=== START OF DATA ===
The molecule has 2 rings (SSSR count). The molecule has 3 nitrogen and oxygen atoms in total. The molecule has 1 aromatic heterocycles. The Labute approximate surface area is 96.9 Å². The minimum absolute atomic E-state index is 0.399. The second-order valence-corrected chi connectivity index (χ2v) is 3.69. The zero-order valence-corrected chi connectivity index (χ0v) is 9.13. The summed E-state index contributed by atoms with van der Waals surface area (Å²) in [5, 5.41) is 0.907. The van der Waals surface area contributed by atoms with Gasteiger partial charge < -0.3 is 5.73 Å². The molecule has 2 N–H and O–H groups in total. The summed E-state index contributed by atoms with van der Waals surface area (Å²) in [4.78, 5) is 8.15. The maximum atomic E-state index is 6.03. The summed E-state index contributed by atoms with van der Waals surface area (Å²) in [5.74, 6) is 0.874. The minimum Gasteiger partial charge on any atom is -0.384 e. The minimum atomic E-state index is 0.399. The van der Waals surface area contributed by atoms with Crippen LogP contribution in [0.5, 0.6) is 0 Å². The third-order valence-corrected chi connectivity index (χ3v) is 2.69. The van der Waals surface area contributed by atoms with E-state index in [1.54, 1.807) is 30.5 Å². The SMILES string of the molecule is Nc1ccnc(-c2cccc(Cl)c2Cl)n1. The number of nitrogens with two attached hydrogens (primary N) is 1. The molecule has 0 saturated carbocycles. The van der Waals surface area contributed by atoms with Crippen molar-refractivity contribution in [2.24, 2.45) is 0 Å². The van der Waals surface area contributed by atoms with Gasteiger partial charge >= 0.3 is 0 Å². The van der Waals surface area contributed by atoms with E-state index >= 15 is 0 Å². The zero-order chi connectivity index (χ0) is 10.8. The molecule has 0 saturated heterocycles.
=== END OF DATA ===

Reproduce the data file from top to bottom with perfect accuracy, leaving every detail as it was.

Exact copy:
The molecule has 2 rings (SSSR count). The molecule has 3 nitrogen and oxygen atoms in total. The molecule has 1 aromatic heterocycles. The Labute approximate surface area is 96.9 Å². The minimum absolute atomic E-state index is 0.399. The second-order valence-corrected chi connectivity index (χ2v) is 3.69. The zero-order valence-corrected chi connectivity index (χ0v) is 9.13. The summed E-state index contributed by atoms with van der Waals surface area (Å²) in [5, 5.41) is 0.907. The van der Waals surface area contributed by atoms with Gasteiger partial charge < -0.3 is 5.73 Å². The molecule has 2 N–H and O–H groups in total. The summed E-state index contributed by atoms with van der Waals surface area (Å²) in [4.78, 5) is 8.15. The maximum atomic E-state index is 6.03. The summed E-state index contributed by atoms with van der Waals surface area (Å²) in [5.74, 6) is 0.874. The minimum Gasteiger partial charge on any atom is -0.384 e. The minimum atomic E-state index is 0.399. The van der Waals surface area contributed by atoms with Crippen LogP contribution in [0.5, 0.6) is 0 Å². The third-order valence-corrected chi connectivity index (χ3v) is 2.69. The van der Waals surface area contributed by atoms with E-state index in [1.54, 1.807) is 30.5 Å². The SMILES string of the molecule is Nc1ccnc(-c2cccc(Cl)c2Cl)n1. The number of nitrogens with two attached hydrogens (primary N) is 1. The molecule has 0 saturated carbocycles. The van der Waals surface area contributed by atoms with Crippen molar-refractivity contribution in [2.24, 2.45) is 0 Å². The van der Waals surface area contributed by atoms with Gasteiger partial charge >= 0.3 is 0 Å². The van der Waals surface area contributed by atoms with E-state index >= 15 is 0 Å². The zero-order chi connectivity index (χ0) is 10.8. The molecule has 0 saturated heterocycles.